Heidi Cohen Interviews Joe Pulizzi and Brian Piper
Epic Content Marketing, Second Edition: Break Through The Clutter With A Different Story, Get The Most Out Of Your Content And Build A Community In Web3
Q: Joe – Why did you decide to update Epic Content Marketing? What do you see as the most important change in terms of customers, marketers and technology that has taken place since you wrote the first edition?
Well, the first reason is because Brian Piper asked me to. That’s a true story.
The second big reason is that so many people reach out to me about the first edition and I immediately feel bad because 10 years is a LONG TIME in marketing. There was so much that changed and needed changing, from Web3 to AI to Community-building to tools and technology.
Brian and I initially thought a minor edit was needed, but once we started going through it, we had to overhaul the entire thing. The strategic framework is still there, but everything else is new.
Q: Brian – I know that you played an influential role in persuading Joe to write a second edition of Epic Content Marketing. What did you experience and/or see happening in the business environment that prompted you to act?
I had been doing content optimization and data analytics for 18 years as part of different web development teams before I read the first edition of Epic Content Marketing in 2014. After reading it, I immediately switched to the marketing team at the company I was with. So the impact the first edition had on my career was one driving factor to get it updated.
The biggest factor was amount and speed of change over the past few years in this space. We’ve seen the rise of the creator economy along with new technologies like web3 and AI which are creating new tactics and workflows for content marketers and content entrepreneurs alike.
Epic Content Marketing has always been a handbook, a guide, for content marketers and I knew it was time to update it to include content entrepreneurs as well as the changes in the content marketing ecosystem.
Q: With changing content consumption habits and time-shifting, should content marketers think about the context in which their content marketing appears? Specifically, do they need to consider where, when and with what device their audience needs, finds and/or consumes their content?
Absolutely. If we truly care about the needs and pain points of our audience, we’ll make decisions on how they should best consume it. That said, sometimes it makes sense for the program to do video or audio or text or image because the company has expertise in that area. I believe great content will be found, if we market it correctly.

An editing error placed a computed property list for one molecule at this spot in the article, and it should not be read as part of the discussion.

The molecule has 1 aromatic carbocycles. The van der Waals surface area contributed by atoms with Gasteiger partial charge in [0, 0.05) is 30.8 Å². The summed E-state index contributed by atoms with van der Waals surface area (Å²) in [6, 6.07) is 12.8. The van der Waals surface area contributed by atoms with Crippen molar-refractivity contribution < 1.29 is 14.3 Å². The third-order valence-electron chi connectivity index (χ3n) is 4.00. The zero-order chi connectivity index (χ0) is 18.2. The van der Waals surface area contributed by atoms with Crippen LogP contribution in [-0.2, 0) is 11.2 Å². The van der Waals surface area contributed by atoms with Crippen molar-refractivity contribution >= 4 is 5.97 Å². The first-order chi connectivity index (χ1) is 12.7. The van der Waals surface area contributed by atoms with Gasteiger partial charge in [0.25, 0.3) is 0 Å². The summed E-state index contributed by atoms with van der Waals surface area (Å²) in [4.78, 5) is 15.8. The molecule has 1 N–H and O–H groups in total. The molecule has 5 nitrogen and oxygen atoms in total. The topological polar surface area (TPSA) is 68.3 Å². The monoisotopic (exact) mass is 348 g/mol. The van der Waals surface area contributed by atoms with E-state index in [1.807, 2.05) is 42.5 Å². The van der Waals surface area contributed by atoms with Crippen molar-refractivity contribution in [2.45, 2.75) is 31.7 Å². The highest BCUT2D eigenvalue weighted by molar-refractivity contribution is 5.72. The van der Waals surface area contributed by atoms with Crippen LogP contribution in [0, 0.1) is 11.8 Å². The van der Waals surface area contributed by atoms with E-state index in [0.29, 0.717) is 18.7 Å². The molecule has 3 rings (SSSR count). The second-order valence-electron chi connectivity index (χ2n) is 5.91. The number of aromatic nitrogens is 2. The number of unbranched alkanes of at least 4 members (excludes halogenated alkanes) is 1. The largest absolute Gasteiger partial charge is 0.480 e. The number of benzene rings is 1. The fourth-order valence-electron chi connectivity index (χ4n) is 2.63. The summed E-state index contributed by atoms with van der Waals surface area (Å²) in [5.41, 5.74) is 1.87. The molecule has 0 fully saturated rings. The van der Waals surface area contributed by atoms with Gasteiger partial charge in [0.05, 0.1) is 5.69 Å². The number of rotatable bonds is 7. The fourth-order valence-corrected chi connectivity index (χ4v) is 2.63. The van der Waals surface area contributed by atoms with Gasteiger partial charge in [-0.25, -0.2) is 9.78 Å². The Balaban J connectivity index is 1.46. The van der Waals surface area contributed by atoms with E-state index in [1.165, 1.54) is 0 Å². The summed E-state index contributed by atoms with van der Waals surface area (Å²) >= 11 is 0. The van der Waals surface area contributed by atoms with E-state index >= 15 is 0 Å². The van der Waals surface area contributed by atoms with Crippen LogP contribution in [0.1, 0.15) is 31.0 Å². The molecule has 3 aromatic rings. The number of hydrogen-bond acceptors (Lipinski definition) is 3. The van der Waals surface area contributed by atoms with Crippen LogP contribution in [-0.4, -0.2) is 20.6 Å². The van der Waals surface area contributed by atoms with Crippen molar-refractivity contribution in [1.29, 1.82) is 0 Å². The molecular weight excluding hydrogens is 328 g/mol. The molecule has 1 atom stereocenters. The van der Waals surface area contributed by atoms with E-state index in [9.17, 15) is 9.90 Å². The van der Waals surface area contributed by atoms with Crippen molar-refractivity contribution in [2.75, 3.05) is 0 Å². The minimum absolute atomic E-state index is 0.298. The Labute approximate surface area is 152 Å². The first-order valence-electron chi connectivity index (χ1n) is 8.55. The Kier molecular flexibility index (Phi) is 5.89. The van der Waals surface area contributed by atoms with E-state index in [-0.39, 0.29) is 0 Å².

Yes! If you’re creating content in a place where your users don’t consume content, you’re just shouting into the void and wasting your time. That said, it’s important to create in a way and on a channel where you can excel and stand out but you have to know where your users go to consume content and make sure you are there, directing them to what you’ve created.
For example, if you hate writing and your users prefer to consume written content via email, you can go create an amazing podcast and then re-purpose that content into newsletters that you can send out with calls to action to drive traffic to your podcast for anyone who wants the entire episode.
Q: How can marketers integrate content marketing across the entire purchase process, including customer service, onboarding and building loyalty? In particular, how can marketers persuade non-marketers in their organization to participate in content creation and distribution?
I would say this – don’t do it.
Find one problem in the organization where content marketing can be the solution. Focus on that and do that well for 9+ months. Once that’s successful you can move on to a more integrated approach. Most companies who try to integrate from the get-go generally produce a lot of mediocre content that ends up getting people fired.
Integrating content marketing into an entire organization is a great end goal, but not where any group should start. Start small, create a strategy you can implement and use to demonstrate effectiveness and then start looking for ways to scale.
There are many ways to make the case for content marketing within an organization but one tactic that works well is to not sell it as “marketing” but just tell people within the organization that more content is needed to help users solve their problems at different parts of their journey.
Employees want their particular areas to be showcased and featured so if you can help them create epic content for their team, you’re not only helping them be more visible and effective, you’re helping the customer navigate their journey in the space.
Q: How should content marketing be integrated across the entire organization? What can marketers do to accomplish this? If they can’t do so on their own, how can they get help to accomplish this?
As much as I’d love to give you an answer, the best models out there (like Cleveland Clinic or Arrow Electronics) are NOT integrated. They have separate groups whose sole job is to build audiences and drive unique forms of revenue.
A small company can start fresh by leading content-first, and the integration naturally happens.
In large companies that have been around for a while, it’s nearly impossible. So don’t do it. Start it as a test project and educate where you can. When another department reaches out for support, that’s a great start.
Almost every part of an organization needs content or puts out content, either to their end users or to their internal teams. All of this content should be tied to a content strategy and flagged as part of a content marketing strategy where appropriate.
That said, most large organizations tend to be very siloed with limited communications between teams. If one team has created an effective content marketing program, share it with leadership. A key to any company-wide initiative is having leadership support and an understanding of the resources and time needed to launch and sustain a content marketing initiative.